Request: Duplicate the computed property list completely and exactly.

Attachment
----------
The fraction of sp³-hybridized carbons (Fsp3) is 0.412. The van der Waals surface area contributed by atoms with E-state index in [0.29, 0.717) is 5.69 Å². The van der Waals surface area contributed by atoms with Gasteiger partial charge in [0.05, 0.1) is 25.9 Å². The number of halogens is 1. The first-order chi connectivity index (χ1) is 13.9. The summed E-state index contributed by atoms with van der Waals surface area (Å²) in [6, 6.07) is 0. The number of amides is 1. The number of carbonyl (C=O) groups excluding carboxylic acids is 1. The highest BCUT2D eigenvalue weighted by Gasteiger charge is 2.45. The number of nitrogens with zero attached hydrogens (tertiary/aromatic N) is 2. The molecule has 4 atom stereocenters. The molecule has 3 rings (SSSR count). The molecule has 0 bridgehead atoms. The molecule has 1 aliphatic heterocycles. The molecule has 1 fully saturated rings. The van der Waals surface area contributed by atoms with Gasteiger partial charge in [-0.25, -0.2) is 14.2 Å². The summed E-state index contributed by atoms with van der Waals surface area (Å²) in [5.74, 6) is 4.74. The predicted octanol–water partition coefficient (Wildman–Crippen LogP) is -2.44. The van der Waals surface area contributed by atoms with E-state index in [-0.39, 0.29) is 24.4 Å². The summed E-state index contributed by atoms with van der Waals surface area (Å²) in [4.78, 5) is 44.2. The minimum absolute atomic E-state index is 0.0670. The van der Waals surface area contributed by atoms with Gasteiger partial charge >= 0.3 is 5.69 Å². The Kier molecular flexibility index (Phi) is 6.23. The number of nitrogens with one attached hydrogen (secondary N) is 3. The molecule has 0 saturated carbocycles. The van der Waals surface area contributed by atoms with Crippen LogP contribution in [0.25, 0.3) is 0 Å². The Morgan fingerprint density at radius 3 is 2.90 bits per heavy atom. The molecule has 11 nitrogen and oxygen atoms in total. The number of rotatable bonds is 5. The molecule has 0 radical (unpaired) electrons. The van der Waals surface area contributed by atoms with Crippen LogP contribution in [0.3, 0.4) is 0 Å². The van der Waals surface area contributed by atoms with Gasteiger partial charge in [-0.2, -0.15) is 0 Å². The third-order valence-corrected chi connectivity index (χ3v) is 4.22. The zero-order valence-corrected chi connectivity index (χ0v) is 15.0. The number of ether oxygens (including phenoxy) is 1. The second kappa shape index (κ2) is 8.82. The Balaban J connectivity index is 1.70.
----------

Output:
The fraction of sp³-hybridized carbons (Fsp3) is 0.412. The van der Waals surface area contributed by atoms with E-state index in [0.29, 0.717) is 5.69 Å². The van der Waals surface area contributed by atoms with Gasteiger partial charge in [0.05, 0.1) is 25.9 Å². The number of halogens is 1. The first-order chi connectivity index (χ1) is 13.9. The summed E-state index contributed by atoms with van der Waals surface area (Å²) in [6, 6.07) is 0. The number of amides is 1. The number of carbonyl (C=O) groups excluding carboxylic acids is 1. The highest BCUT2D eigenvalue weighted by Gasteiger charge is 2.45. The number of nitrogens with zero attached hydrogens (tertiary/aromatic N) is 2. The molecule has 4 atom stereocenters. The molecule has 3 rings (SSSR count). The molecule has 0 bridgehead atoms. The molecule has 1 aliphatic heterocycles. The molecule has 1 fully saturated rings. The van der Waals surface area contributed by atoms with Gasteiger partial charge in [-0.25, -0.2) is 14.2 Å². The summed E-state index contributed by atoms with van der Waals surface area (Å²) in [5.74, 6) is 4.74. The predicted octanol–water partition coefficient (Wildman–Crippen LogP) is -2.44. The van der Waals surface area contributed by atoms with E-state index in [-0.39, 0.29) is 24.4 Å². The summed E-state index contributed by atoms with van der Waals surface area (Å²) in [4.78, 5) is 44.2. The minimum absolute atomic E-state index is 0.0670. The van der Waals surface area contributed by atoms with Gasteiger partial charge >= 0.3 is 5.69 Å². The Kier molecular flexibility index (Phi) is 6.23. The number of nitrogens with one attached hydrogen (secondary N) is 3. The molecule has 0 saturated carbocycles. The van der Waals surface area contributed by atoms with Crippen LogP contribution in [0.25, 0.3) is 0 Å². The Morgan fingerprint density at radius 3 is 2.90 bits per heavy atom. The molecule has 11 nitrogen and oxygen atoms in total. The number of rotatable bonds is 5. The molecule has 0 radical (unpaired) electrons. The van der Waals surface area contributed by atoms with Crippen LogP contribution in [0.3, 0.4) is 0 Å². The van der Waals surface area contributed by atoms with Gasteiger partial charge in [-0.2, -0.15) is 0 Å². The third-order valence-corrected chi connectivity index (χ3v) is 4.22. The zero-order valence-corrected chi connectivity index (χ0v) is 15.0. The number of ether oxygens (including phenoxy) is 1. The second kappa shape index (κ2) is 8.82. The Balaban J connectivity index is 1.70.